We had to deploy this into production ~ 3 years ago, when there were fewer alternatives. I agree that it hurt performance a bit, though in fact we still got pretty awesome performance: the secondary server was completely idle apart from the drbd slave, and the network was a single 6' cable between 2 dedicated gigabit cards. With protocol B, I think we found that DRBD's copying data to the secondary server's RAM took less time than for the primary server to write to its disk (at least for larger datasets).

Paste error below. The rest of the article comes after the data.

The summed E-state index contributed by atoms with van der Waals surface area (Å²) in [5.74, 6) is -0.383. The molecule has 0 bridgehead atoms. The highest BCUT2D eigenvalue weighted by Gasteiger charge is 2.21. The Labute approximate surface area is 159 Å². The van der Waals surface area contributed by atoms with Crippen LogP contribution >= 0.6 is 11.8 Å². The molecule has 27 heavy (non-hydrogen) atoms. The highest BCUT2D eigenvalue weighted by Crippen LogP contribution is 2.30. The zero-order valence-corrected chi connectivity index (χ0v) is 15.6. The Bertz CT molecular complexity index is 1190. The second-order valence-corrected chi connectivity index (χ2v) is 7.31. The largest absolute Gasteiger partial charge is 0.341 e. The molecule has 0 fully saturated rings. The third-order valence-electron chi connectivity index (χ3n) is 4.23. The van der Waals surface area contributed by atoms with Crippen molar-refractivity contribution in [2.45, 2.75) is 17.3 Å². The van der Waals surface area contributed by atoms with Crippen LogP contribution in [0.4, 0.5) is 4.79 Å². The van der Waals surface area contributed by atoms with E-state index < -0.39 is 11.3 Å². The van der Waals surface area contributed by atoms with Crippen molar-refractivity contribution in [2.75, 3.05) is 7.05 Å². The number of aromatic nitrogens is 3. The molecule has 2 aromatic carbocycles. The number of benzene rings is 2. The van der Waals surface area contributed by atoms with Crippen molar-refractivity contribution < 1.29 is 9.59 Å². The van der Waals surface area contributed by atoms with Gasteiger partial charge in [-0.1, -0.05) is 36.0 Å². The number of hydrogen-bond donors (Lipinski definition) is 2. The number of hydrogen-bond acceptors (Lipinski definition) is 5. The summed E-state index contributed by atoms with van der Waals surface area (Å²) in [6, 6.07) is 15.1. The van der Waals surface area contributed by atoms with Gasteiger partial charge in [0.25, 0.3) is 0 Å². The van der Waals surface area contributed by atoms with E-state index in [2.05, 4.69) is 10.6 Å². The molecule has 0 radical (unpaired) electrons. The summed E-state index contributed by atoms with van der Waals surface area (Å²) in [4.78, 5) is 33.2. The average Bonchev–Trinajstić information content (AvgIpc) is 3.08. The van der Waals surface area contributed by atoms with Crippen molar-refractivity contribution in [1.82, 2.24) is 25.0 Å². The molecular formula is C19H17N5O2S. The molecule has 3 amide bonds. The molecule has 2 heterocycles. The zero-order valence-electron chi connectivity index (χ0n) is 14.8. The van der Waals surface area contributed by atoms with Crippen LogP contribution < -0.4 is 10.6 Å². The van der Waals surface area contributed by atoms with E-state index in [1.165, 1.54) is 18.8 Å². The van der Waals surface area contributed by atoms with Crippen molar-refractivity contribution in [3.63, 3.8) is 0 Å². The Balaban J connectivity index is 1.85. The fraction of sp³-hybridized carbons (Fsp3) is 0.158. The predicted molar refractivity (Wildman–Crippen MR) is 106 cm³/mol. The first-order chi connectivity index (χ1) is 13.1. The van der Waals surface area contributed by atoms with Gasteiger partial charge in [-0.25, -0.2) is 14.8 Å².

I'm curious as to why replicating the whole filesystem has to copy much more data than other forms of database replication: I thought that typically the ext4 overhead was quite small?
As you say, for small writes, there are some problems, and there is some case for deciding on a per-transaction-type basis whether that transaction is critical, or slightly less critical. (i.e. if someone puts an axe through the server right now, how much do the last 20 ms of that type of data matter?). Either way, postgresql is an amazing product :-)